Two reviewers will independently assess the risk of bias for each included study using the Cochrane Collaboration tool for assessing risk of bias [24] for RCTs and the Ottawa-Newcastle tool for observational studies [25]. Risk of bias assessment will be performed individually per outcome. A third reviewer will be available to resolve any disagreements. For each study, a description for each domain assessed will be included along with comments if necessary and a final judgment. The risk of bias for each study will be categorized as follows: (1) low risk of bias, where bias is not present or if present, unlikely to affect outcomes, (2) high risk of bias, where outcomes are likely to be significantly affected by bias, (3) unclear risk of bias, where there is inadequate reported information to properly assess bias or where it is unclear how much the risk of bias may affect outcomes.

RCTs will be assessed for adequate sequence generation, allocation sequence concealment, blinding, selective outcome reporting, and other bias. Sequence generation will be considered adequate if the study explicitly described an appropriate randomization procedure to generate an unpredictable sequence of allocation, including computerized randomization, use of random number tables, and coin tossing. Concealment of allocation will be considered adequate if specific methods to protect allocation were documented and implemented. Performance bias will be considered low if a study reported participant, caregiver, and/or researcher blinding. Blinding of outcome assessment will be considered adequate if outcome assessors and adjudicators were blinded. Within-study selective reporting of outcomes will be examined by reviewing the a priori study protocol if available. If the study protocol is not available, we will compare the outcomes listed in the “Methods/design” section with those reported in the manuscript.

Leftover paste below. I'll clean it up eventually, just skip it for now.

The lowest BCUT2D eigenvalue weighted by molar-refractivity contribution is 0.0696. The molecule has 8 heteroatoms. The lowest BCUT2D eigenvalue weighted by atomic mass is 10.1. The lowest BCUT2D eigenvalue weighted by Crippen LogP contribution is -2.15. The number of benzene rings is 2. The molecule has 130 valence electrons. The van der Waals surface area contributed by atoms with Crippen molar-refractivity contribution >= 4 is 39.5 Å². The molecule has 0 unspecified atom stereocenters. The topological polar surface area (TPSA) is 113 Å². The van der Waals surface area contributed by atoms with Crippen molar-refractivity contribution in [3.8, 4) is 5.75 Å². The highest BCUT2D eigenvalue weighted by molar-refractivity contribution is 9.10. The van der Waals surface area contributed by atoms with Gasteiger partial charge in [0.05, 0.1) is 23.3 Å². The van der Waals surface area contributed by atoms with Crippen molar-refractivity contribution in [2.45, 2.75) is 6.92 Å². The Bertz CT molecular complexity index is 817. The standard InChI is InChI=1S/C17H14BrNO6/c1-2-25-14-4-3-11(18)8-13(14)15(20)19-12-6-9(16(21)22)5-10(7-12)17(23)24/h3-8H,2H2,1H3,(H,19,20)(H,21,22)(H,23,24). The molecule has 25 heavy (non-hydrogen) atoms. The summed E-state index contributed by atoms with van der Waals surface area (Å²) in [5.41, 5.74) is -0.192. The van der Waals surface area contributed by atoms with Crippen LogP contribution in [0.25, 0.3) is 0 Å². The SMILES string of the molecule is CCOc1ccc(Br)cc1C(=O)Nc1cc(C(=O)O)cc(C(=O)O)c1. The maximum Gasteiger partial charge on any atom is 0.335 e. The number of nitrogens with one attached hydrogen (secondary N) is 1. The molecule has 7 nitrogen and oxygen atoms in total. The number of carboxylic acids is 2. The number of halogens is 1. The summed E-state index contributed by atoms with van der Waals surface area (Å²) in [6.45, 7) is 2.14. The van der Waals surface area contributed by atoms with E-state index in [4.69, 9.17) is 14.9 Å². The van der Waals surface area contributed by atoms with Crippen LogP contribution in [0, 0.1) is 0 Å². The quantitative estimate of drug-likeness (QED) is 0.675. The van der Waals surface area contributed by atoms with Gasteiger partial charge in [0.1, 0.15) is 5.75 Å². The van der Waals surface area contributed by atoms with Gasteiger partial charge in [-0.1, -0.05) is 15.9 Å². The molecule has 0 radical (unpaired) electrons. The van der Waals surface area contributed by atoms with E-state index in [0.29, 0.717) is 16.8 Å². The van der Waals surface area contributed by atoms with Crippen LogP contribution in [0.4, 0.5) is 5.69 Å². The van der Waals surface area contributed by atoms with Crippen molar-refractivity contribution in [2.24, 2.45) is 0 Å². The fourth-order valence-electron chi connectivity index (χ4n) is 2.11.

Observational studies will be assessed for the following: representativeness of the exposed cohort, selection of the non-exposed cohort, ascertainment of exposure, demonstration that the outcome of interest was not present at the start of the study, the comparability of the cohorts on the basis of the design or analysis, outcome assessment methods, and the adequacy of follow-up.